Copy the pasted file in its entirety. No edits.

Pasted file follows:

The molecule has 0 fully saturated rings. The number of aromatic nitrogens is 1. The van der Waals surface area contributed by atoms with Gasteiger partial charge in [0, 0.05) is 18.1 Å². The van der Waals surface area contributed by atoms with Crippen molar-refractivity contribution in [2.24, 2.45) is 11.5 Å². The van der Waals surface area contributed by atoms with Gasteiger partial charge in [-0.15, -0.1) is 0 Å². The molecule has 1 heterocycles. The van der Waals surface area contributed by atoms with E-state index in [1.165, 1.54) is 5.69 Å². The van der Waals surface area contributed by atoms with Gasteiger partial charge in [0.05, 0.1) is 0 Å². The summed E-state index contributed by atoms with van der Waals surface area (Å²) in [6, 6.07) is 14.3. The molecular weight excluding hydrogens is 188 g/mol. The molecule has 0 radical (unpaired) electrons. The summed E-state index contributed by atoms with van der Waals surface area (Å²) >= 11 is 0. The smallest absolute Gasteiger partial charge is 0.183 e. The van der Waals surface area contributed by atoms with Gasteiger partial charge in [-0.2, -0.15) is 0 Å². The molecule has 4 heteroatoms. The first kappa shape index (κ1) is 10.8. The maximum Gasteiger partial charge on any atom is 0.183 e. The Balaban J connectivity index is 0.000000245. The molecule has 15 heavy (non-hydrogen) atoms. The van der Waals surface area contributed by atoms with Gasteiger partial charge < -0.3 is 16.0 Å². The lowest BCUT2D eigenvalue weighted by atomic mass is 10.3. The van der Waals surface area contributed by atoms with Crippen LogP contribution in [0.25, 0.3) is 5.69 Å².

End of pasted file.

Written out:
The molecule has 0 fully saturated rings. The number of aromatic nitrogens is 1. The van der Waals surface area contributed by atoms with Gasteiger partial charge in [0, 0.05) is 18.1 Å². The van der Waals surface area contributed by atoms with Crippen molar-refractivity contribution in [2.24, 2.45) is 11.5 Å². The van der Waals surface area contributed by atoms with Gasteiger partial charge in [-0.15, -0.1) is 0 Å². The molecule has 1 heterocycles. The van der Waals surface area contributed by atoms with E-state index in [1.165, 1.54) is 5.69 Å². The van der Waals surface area contributed by atoms with Gasteiger partial charge in [0.05, 0.1) is 0 Å². The summed E-state index contributed by atoms with van der Waals surface area (Å²) in [6, 6.07) is 14.3. The molecular weight excluding hydrogens is 188 g/mol. The molecule has 0 radical (unpaired) electrons. The summed E-state index contributed by atoms with van der Waals surface area (Å²) >= 11 is 0. The smallest absolute Gasteiger partial charge is 0.183 e. The van der Waals surface area contributed by atoms with Gasteiger partial charge in [-0.2, -0.15) is 0 Å². The molecule has 4 heteroatoms. The first kappa shape index (κ1) is 10.8. The maximum Gasteiger partial charge on any atom is 0.183 e. The Balaban J connectivity index is 0.000000245. The molecule has 15 heavy (non-hydrogen) atoms. The van der Waals surface area contributed by atoms with Gasteiger partial charge < -0.3 is 16.0 Å². The lowest BCUT2D eigenvalue weighted by atomic mass is 10.3. The van der Waals surface area contributed by atoms with Crippen LogP contribution in [0.25, 0.3) is 5.69 Å².